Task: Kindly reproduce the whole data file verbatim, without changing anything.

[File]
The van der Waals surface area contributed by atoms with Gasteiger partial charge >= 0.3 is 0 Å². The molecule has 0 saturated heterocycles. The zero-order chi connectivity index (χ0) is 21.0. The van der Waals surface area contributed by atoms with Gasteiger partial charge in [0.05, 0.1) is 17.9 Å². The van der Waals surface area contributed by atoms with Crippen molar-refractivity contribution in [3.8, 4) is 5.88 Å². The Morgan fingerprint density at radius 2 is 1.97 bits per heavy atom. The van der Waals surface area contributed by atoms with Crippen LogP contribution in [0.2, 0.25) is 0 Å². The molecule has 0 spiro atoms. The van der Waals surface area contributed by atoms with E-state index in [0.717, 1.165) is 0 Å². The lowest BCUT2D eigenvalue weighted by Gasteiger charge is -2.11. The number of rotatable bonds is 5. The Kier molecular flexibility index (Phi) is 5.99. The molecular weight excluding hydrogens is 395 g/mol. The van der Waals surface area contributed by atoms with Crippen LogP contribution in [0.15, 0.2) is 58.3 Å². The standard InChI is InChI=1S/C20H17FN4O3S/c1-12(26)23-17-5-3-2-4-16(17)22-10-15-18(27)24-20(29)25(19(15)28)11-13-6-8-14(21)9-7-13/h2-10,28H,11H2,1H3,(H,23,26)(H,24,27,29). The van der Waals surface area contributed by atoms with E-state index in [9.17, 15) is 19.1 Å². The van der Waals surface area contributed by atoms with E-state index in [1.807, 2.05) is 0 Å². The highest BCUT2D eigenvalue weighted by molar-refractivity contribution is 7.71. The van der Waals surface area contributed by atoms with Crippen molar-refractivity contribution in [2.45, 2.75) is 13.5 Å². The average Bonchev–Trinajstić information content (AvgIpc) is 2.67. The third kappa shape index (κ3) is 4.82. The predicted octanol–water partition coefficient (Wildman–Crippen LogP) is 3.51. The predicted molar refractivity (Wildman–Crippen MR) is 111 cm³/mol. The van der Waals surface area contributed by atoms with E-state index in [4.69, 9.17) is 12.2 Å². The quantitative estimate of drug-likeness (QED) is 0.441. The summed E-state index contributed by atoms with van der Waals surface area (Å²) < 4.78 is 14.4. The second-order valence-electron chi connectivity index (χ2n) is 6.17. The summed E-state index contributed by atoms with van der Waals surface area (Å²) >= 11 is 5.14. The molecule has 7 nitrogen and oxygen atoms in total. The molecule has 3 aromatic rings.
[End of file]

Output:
The van der Waals surface area contributed by atoms with Gasteiger partial charge >= 0.3 is 0 Å². The molecule has 0 saturated heterocycles. The zero-order chi connectivity index (χ0) is 21.0. The van der Waals surface area contributed by atoms with Gasteiger partial charge in [0.05, 0.1) is 17.9 Å². The van der Waals surface area contributed by atoms with Crippen molar-refractivity contribution in [3.8, 4) is 5.88 Å². The Morgan fingerprint density at radius 2 is 1.97 bits per heavy atom. The van der Waals surface area contributed by atoms with Crippen LogP contribution in [0.2, 0.25) is 0 Å². The molecule has 0 spiro atoms. The van der Waals surface area contributed by atoms with E-state index in [0.717, 1.165) is 0 Å². The lowest BCUT2D eigenvalue weighted by Gasteiger charge is -2.11. The number of rotatable bonds is 5. The Kier molecular flexibility index (Phi) is 5.99. The molecular weight excluding hydrogens is 395 g/mol. The van der Waals surface area contributed by atoms with Crippen LogP contribution in [0.15, 0.2) is 58.3 Å². The standard InChI is InChI=1S/C20H17FN4O3S/c1-12(26)23-17-5-3-2-4-16(17)22-10-15-18(27)24-20(29)25(19(15)28)11-13-6-8-14(21)9-7-13/h2-10,28H,11H2,1H3,(H,23,26)(H,24,27,29). The van der Waals surface area contributed by atoms with E-state index in [9.17, 15) is 19.1 Å². The van der Waals surface area contributed by atoms with E-state index in [1.807, 2.05) is 0 Å². The highest BCUT2D eigenvalue weighted by molar-refractivity contribution is 7.71. The van der Waals surface area contributed by atoms with Crippen molar-refractivity contribution in [2.45, 2.75) is 13.5 Å². The average Bonchev–Trinajstić information content (AvgIpc) is 2.67. The third kappa shape index (κ3) is 4.82. The predicted octanol–water partition coefficient (Wildman–Crippen LogP) is 3.51. The predicted molar refractivity (Wildman–Crippen MR) is 111 cm³/mol. The van der Waals surface area contributed by atoms with E-state index in [4.69, 9.17) is 12.2 Å². The quantitative estimate of drug-likeness (QED) is 0.441. The summed E-state index contributed by atoms with van der Waals surface area (Å²) < 4.78 is 14.4. The second-order valence-electron chi connectivity index (χ2n) is 6.17. The summed E-state index contributed by atoms with van der Waals surface area (Å²) >= 11 is 5.14. The molecule has 7 nitrogen and oxygen atoms in total. The molecule has 3 aromatic rings.